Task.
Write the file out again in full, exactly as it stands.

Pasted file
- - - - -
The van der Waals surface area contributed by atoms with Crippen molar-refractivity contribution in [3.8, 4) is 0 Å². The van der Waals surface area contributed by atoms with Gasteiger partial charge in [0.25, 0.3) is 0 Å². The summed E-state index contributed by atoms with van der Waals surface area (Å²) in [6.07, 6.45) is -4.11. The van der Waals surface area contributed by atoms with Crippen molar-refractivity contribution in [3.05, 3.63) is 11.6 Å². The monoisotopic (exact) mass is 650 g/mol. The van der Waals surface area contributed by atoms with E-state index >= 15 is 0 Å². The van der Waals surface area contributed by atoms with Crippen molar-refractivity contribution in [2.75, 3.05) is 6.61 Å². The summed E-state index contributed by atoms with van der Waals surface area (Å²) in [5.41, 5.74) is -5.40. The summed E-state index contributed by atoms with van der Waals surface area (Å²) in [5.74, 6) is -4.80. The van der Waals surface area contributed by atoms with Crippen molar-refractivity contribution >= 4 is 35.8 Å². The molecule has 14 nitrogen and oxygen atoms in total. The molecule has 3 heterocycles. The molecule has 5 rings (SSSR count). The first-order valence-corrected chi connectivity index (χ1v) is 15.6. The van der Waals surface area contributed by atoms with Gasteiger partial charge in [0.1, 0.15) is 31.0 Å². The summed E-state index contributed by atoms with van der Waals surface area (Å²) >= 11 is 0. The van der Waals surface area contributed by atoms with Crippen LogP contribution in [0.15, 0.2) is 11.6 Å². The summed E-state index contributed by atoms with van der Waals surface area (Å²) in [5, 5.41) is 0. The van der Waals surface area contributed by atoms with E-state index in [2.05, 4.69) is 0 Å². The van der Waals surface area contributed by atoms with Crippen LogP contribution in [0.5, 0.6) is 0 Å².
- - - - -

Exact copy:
The van der Waals surface area contributed by atoms with Crippen molar-refractivity contribution in [3.8, 4) is 0 Å². The van der Waals surface area contributed by atoms with Gasteiger partial charge in [0.25, 0.3) is 0 Å². The summed E-state index contributed by atoms with van der Waals surface area (Å²) in [6.07, 6.45) is -4.11. The van der Waals surface area contributed by atoms with Crippen molar-refractivity contribution in [3.05, 3.63) is 11.6 Å². The monoisotopic (exact) mass is 650 g/mol. The van der Waals surface area contributed by atoms with E-state index >= 15 is 0 Å². The van der Waals surface area contributed by atoms with Crippen molar-refractivity contribution in [2.75, 3.05) is 6.61 Å². The summed E-state index contributed by atoms with van der Waals surface area (Å²) in [5.41, 5.74) is -5.40. The summed E-state index contributed by atoms with van der Waals surface area (Å²) in [5.74, 6) is -4.80. The van der Waals surface area contributed by atoms with Crippen molar-refractivity contribution >= 4 is 35.8 Å². The molecule has 14 nitrogen and oxygen atoms in total. The molecule has 3 heterocycles. The molecule has 5 rings (SSSR count). The first-order valence-corrected chi connectivity index (χ1v) is 15.6. The van der Waals surface area contributed by atoms with Gasteiger partial charge in [0.1, 0.15) is 31.0 Å². The summed E-state index contributed by atoms with van der Waals surface area (Å²) >= 11 is 0. The van der Waals surface area contributed by atoms with Crippen LogP contribution in [0.15, 0.2) is 11.6 Å². The summed E-state index contributed by atoms with van der Waals surface area (Å²) in [5, 5.41) is 0. The van der Waals surface area contributed by atoms with E-state index in [2.05, 4.69) is 0 Å². The van der Waals surface area contributed by atoms with Crippen LogP contribution in [0.5, 0.6) is 0 Å².